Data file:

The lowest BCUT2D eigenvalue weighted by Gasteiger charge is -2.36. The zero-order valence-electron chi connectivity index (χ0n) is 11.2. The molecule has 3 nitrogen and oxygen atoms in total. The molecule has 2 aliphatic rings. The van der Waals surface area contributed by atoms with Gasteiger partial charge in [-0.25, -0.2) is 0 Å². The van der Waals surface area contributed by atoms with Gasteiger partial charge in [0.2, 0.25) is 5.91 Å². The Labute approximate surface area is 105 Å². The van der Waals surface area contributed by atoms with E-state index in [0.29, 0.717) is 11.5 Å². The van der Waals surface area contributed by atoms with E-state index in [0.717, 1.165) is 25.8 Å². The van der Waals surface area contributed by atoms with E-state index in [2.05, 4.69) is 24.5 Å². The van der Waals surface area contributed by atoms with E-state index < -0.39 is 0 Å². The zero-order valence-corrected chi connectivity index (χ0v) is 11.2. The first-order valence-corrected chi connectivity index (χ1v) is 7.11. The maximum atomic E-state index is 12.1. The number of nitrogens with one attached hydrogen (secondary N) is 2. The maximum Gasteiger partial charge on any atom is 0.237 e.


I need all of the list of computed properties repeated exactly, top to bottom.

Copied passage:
The lowest BCUT2D eigenvalue weighted by Gasteiger charge is -2.36. The zero-order valence-electron chi connectivity index (χ0n) is 11.2. The molecule has 3 nitrogen and oxygen atoms in total. The molecule has 2 aliphatic rings. The van der Waals surface area contributed by atoms with Gasteiger partial charge in [-0.25, -0.2) is 0 Å². The van der Waals surface area contributed by atoms with Gasteiger partial charge in [0.2, 0.25) is 5.91 Å². The Labute approximate surface area is 105 Å². The van der Waals surface area contributed by atoms with E-state index in [0.29, 0.717) is 11.5 Å². The van der Waals surface area contributed by atoms with E-state index in [0.717, 1.165) is 25.8 Å². The van der Waals surface area contributed by atoms with E-state index in [2.05, 4.69) is 24.5 Å². The van der Waals surface area contributed by atoms with E-state index < -0.39 is 0 Å². The zero-order valence-corrected chi connectivity index (χ0v) is 11.2. The first-order valence-corrected chi connectivity index (χ1v) is 7.11. The maximum atomic E-state index is 12.1. The number of nitrogens with one attached hydrogen (secondary N) is 2. The maximum Gasteiger partial charge on any atom is 0.237 e.